Venturing out to observe the wonders of the night sky is a fun way to educate your family and yourself about the amazing space events that take place every month. Pick a dark sky location, look at a star/ planet map (many star apps are available for your phone) and begin to experience meteors, eclipses, supermoons or search for fantastic Milky Way views. The possibilities are endless.
You won’t see these magical events if you don’t know when they happen, so we’ve listed a few major events for the upcoming season, through December 2021. You may also consult any number of websites, including https://earthsky.org/, https://www.space.com/ and https://www.timeanddate.com/ for more specific information.
When: On Oct. 31, those outdoors on Halloween will do so under the light of a blue moon that will rise on the final night of the month. Blue moons are uncommon, rising once every two or three years, but a blue moon on Halloween is very rare. The second full moon in a given calendar month is coined a “blue moon.”
When: Nov. 11, Mercury passes directly between the Earth and the sun. This rare astronomical event is known as a transit. The only way to safely view this event is with a solar filter, such as special glasses used during a solar eclipse. Also, in November is the peak of two meteor showers, the Northern Taurids (Nov. 11-12) and the Leonids, (Nov. 16-17) the latter being the better of the two. The Taurids is a minor meteor shower, but is known for its fireballs, incredibly bright meteors that can light up the entire sky.
Finally, on Nov. 24, the Venus-Jupiter Conjunction occurs, with two of the brightest planets meeting up in the sky shortly after sunset on Nov. 24.
When: Dec. 13-14 is arguably the best meteor shower of the year, reaching its pinnacle on the night of Dec. 13 into the early morning hours of Dec. 14. On a dark night, free of moonlight, you can easily spot 50 or more meteors per hour. Also know that although this is one shower you can successfully watch in the (late) evening, the best viewing is typically around 2 a.m. — no matter where you are on Earth. Look near the bright star Castor in the constellation Gemini for the shower.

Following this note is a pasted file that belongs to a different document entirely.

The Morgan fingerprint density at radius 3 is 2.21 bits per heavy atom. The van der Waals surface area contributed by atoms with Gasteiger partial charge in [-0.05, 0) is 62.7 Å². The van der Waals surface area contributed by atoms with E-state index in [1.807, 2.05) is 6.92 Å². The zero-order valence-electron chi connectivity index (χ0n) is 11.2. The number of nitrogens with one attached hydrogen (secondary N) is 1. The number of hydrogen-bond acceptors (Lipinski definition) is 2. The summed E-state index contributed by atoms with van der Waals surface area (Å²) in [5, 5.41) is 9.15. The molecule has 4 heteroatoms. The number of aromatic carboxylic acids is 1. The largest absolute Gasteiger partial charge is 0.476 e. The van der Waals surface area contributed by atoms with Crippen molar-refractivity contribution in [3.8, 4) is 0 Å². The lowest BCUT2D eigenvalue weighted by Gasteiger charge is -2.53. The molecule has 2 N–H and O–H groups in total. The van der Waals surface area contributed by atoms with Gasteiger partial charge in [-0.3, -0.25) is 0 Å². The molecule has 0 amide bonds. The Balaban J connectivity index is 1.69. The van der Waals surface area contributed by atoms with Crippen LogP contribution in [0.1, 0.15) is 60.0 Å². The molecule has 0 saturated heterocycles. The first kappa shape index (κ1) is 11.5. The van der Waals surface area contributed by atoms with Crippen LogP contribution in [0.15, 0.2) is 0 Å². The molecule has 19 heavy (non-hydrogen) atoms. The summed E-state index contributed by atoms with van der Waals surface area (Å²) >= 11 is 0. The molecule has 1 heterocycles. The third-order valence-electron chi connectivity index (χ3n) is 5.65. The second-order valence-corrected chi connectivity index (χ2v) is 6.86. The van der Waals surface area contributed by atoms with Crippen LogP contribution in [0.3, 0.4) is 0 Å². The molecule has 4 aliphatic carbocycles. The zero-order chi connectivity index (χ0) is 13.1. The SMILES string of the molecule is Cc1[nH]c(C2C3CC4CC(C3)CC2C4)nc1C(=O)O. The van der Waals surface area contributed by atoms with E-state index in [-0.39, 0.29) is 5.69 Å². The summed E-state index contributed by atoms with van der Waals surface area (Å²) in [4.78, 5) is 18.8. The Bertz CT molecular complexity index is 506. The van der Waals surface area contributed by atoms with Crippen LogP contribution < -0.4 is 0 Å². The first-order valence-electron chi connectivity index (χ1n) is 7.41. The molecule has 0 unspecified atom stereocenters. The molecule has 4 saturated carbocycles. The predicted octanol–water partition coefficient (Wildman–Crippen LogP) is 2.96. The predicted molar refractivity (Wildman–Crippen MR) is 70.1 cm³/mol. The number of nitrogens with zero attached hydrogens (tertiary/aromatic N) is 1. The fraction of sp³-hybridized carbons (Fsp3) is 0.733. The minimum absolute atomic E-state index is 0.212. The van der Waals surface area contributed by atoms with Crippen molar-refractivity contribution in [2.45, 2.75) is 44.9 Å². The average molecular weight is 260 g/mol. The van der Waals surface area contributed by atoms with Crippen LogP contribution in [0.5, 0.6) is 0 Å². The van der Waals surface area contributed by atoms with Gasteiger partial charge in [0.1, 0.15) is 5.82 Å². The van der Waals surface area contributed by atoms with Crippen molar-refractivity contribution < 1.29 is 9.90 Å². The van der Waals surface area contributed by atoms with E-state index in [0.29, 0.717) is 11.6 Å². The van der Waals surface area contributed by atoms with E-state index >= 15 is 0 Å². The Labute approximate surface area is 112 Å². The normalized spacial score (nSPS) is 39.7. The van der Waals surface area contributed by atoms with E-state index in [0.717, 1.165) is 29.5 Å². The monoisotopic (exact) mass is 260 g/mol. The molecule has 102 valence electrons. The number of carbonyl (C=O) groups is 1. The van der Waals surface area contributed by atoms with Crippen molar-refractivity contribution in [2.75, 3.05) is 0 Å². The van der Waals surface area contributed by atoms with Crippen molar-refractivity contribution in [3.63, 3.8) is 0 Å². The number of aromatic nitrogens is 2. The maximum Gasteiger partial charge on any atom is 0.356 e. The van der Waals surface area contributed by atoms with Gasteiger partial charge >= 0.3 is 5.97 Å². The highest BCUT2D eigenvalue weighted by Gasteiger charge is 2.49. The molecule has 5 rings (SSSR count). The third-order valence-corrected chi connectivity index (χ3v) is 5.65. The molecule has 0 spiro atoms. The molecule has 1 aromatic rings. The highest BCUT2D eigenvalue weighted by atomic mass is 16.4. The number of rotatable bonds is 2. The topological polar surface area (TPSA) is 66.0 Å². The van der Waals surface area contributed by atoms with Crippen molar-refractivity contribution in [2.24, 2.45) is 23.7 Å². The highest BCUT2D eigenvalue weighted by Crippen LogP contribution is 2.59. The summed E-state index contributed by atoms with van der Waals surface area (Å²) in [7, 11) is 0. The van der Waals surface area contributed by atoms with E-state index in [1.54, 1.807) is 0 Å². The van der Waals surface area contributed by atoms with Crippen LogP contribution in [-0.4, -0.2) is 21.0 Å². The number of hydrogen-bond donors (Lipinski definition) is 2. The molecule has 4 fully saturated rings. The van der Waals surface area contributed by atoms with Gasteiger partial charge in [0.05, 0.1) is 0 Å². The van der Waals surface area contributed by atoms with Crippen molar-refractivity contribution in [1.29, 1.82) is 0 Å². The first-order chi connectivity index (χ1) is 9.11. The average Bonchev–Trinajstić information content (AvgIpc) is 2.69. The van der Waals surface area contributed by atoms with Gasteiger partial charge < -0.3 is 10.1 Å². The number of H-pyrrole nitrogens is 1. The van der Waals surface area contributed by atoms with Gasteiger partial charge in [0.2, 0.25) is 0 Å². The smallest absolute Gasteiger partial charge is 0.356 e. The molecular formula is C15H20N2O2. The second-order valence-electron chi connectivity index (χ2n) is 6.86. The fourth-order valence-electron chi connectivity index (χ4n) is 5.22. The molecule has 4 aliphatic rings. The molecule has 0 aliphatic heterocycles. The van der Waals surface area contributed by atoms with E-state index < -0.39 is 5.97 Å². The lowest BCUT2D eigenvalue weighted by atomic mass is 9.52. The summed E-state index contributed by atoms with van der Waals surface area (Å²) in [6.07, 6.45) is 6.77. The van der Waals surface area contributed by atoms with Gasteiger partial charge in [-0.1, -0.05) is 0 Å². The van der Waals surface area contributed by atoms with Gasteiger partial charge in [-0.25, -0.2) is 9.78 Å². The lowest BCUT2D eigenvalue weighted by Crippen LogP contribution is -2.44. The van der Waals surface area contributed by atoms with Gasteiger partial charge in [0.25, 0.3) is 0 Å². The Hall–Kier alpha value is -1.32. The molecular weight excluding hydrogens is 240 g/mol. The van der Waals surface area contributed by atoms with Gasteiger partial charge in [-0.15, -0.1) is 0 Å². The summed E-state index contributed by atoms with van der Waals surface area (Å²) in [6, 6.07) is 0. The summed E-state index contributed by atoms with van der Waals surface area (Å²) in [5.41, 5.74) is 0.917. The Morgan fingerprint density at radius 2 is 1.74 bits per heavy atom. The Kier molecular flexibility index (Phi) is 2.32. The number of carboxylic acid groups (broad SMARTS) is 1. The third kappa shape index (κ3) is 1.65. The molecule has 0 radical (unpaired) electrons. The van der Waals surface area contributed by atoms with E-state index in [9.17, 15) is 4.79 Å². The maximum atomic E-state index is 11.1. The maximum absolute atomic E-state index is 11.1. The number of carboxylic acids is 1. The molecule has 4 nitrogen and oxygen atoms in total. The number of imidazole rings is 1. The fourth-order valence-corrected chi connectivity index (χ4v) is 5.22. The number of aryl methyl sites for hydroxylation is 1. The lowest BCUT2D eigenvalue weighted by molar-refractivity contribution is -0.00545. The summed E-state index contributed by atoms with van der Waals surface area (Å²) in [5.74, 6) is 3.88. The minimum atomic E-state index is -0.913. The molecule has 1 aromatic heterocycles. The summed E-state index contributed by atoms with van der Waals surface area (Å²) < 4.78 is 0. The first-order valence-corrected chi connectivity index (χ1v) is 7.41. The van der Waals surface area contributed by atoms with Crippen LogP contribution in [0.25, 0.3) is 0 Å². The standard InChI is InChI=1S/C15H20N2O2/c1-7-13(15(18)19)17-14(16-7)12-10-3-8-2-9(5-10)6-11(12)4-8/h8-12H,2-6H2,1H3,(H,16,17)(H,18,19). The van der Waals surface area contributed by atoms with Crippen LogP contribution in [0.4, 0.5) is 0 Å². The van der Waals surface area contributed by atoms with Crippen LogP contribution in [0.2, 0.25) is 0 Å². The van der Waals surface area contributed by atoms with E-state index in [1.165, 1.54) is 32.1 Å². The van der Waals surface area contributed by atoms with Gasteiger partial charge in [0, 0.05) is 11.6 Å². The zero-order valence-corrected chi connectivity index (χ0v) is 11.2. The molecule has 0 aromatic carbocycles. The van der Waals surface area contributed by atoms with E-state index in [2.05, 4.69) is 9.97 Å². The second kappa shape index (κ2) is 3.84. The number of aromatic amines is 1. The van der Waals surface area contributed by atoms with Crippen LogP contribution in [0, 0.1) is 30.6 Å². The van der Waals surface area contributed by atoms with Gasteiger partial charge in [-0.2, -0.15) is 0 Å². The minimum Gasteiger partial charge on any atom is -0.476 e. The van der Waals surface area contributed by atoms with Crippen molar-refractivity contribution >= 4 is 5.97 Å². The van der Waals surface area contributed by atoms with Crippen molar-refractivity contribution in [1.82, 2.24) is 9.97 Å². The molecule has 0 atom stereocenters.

When: Dec. 21 marks the final astronomy event of 2020, and one of the most intriguing, as Jupiter and Saturn make an extremely close encounter following the first sunset of winter. When two planets appear close in the sky, astronomers call it a conjunction. However, this meeting of Jupiter and Saturn on the first night of winter will be incredibly close, the closest they have been since 1623.
When: March 20, 2021 – March Equinox. The Sun will shine directly on the equator and there will be nearly equal amounts of day and night throughout the world. This is also the first day of spring (vernal equinox) in the Northern Hemisphere and the first day of fall (autumnal equinox) in the Southern Hemisphere.
When: May 26, 2021 is the date of a Total Lunar Eclipse. A total lunar eclipse occurs when the Moon passes completely through the Earth’s dark shadow, or umbra. During this type of eclipse, the Moon will gradually get darker and then take on a blood red color.
When: August 2, 2021 marks Saturn at Opposition, the planet’s closest approach to Earth, with its face fully illuminated by the Sun. It will be brighter than any other time of the year and will be visible all night long. This is the best time to view and photograph Saturn and its moons.
When: August 12-13, 2021 is the Perseids Meteor Shower, one of the best meteor showers to observe, producing up to 60 meteors per hour at its peak. The point from which they appear to hail lies in the constellation Perseus.
When: September 22, 2021 is the September Equinox, when the Sun will shine directly on the equator and there will be nearly equal amounts of day and night throughout the world.
When: December 13-14, 2021 is the Geminids Meteor Shower, the king of the meteor showers. It is considered by many to be the best shower in the heavens, producing up to 120 multicolored meteors per hour at its peak.
Check back for further details as many of the events have been impacted by COVID-19.
Visit NewMexico.org for a list of Upcoming Star Party Astronomy Events in New Mexico.
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